In the previous blog post, we introduced network slicing in the context of 5G cellular networks as a way to fulfill the heterogeneous requirements of diverse types of applications by determining how network resources are assigned to application traffic.
We saw that network slicing needs to be available across all components of the 5G cellular network: Radio Access Network (RAN), Mobile Core (MC), and Backhaul Network, and we introduced two mechanisms in 5G to implement network slicing: one based on QoS techniques and denoted as soft network slicing, and another one based on 5G component virtualization and replication and denoted as hard network slicing.
In this post, we describe soft network slicing, which is achieved by assigning a QoS Class Index (QCI) to each traffic class by the user device. Then, every component of the cellular network applies QoS according to its own mechanisms based on the QCI value of the traffic stream. 5G actually specifies a standard set of network slices based on QCI, denoted Standardized Slice Type (SST), in order to determine how resources need to be assigned at the RAN and at the MC level to fulfill the requirements of different types of applications. For example, SST1 applies to eMBB, SST2 applies to URLLC, and SST3 to mMTC [.
For each active user element connected to the RAN, the associated base station exchanges signaling traffic with the MC’s control plane for user’s authentication, registration, and mobility tracking, using the Stream Control Transport Protocol (SCTP) over IP. The base station also establishes one or more tunnels with the MC’s user plane using the General Packet Radio Service Tunneling Protocol (GTP) over UDP/IP, to ensure each different traffic/application type from the user can receive the corresponding differentiated treatment. i.e., each tunnel has a different QCI assigned to it, and the MC´s user plane implements MC slicing for application traffic by providing distinct QoS services based on the QCI of the corresponding GTP tunnel.
The backhaul network must also support the differentiated treatment for different classes of traffic that network slicing requires. This is accomplished thanks to the Quality of Service (QoS) primitives provided by IP network nodes (IP routers), including IP packet classification based on TOS/DSCP field in the IP packet header, as well as queue scheduling, policing, and shaping capabilities. Furthermore, backhaul networks need to provide QoS services not only at the traffic class level, but also at the customer level, and when traffic from multiple customers is aggregated on its way towards the MC. This is known as Hierarchical QoS (HQoS) and it is a necessary requirement in the backhaul network to accomplish network slicing in the 5G context.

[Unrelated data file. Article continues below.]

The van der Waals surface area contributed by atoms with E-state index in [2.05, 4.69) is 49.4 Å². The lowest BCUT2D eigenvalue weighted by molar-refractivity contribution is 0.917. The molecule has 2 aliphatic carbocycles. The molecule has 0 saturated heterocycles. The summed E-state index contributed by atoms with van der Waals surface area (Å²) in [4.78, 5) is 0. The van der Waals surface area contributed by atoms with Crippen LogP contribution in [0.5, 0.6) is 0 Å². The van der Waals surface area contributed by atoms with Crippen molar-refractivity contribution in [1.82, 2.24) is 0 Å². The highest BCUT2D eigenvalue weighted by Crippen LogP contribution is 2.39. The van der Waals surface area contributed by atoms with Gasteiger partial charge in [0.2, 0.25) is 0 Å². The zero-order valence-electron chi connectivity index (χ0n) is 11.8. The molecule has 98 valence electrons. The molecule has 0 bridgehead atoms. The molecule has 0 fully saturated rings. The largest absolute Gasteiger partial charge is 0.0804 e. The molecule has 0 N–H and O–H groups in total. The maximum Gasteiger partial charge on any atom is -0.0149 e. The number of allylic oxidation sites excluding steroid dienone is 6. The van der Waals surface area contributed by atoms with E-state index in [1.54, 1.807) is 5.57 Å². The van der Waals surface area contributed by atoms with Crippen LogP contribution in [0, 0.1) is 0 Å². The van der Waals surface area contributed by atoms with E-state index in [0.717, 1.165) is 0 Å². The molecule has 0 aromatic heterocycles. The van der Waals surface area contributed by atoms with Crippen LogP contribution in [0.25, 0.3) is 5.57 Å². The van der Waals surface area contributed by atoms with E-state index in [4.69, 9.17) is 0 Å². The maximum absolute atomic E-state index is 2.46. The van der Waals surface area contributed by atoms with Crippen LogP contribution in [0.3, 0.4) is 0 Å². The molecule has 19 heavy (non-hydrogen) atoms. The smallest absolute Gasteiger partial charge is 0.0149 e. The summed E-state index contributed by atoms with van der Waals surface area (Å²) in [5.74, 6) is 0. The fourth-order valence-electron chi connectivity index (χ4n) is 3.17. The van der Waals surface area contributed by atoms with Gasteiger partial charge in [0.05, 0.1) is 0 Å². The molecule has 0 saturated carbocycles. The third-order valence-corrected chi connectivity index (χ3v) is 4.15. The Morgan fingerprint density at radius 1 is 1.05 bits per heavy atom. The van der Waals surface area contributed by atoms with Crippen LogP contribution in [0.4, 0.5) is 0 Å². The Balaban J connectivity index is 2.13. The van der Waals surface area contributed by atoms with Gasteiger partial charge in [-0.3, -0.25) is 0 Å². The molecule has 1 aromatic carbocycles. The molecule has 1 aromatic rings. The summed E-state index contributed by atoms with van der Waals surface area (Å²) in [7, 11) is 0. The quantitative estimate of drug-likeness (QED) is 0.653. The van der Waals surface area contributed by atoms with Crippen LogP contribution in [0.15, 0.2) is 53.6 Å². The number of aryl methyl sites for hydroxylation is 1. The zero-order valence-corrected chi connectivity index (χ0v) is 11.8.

At the RAN level, RAN slicing assigns resources in the air interface depending on the QCI value of the traffic stream . In addition, 5G also includes RAN-level optimizations for specific applications such as URLLC. For example, RAN Radio Units (RU) in base stations include support for grant-free uplink access, so that users do not need to wait for a channel access grant form the RU in order to use it for communication; as well as downlink eMBB preemption, so that small amounts of data from mMTC or URLLC applications do not need to be queued behind a large data stream from an eMBB application.
Now, even when RAN, backhaul network and MC all have support for soft network slicing to ensure the different treatment to different application types, the latency requirements of applications such as URLLC may not still be met if there is still significant latency across the fixed Internet after traffic leaves the 5G network and before it reaches its final destination, i.e., between the MC and the remote data center (DC) where the application backend actually runs.
As seen in Figure 2, the cellular network can only guarantee the latency up to the MC, but not on the Internet leg of the end to end path, that needs to be traversed to reach the application backend running in a remote DC. The only way to reduce and manage latency, in that case, is by bringing the DC closer to the MC and the mobile user, i.e., by running the application backend in a DC located closer to the MC, for example, located within a central office or POP of the network operator. These data centers hosting compute and storage resources closer to the edge of the network are known as edge data centers or edge cloud.
However, an edge-located MC may make sense for this URLLC application, but it would be unnecessary for other types of applications that do not have the same latency requirements and for which it makes more sense to send traffic to remote data centers through a centralized MC. That is, a single, centralized MC may not fit all cases. Therefore, it may seem that low-level mechanisms that soft network slicing provides, such as QoS support across all components of the cellular network, are not enough to ensure that network slicing can fulfill all the requirements of heterogeneous 5G applications.
Fortunately, 5G network slicing has the ability to virtualize and replicate its network components, effectively enabling having separate instances for different needs. This is the basis for hard network slicing, that will be covered in the third and last post of these series on 5G Network slicing.
We will post Part 3 next week.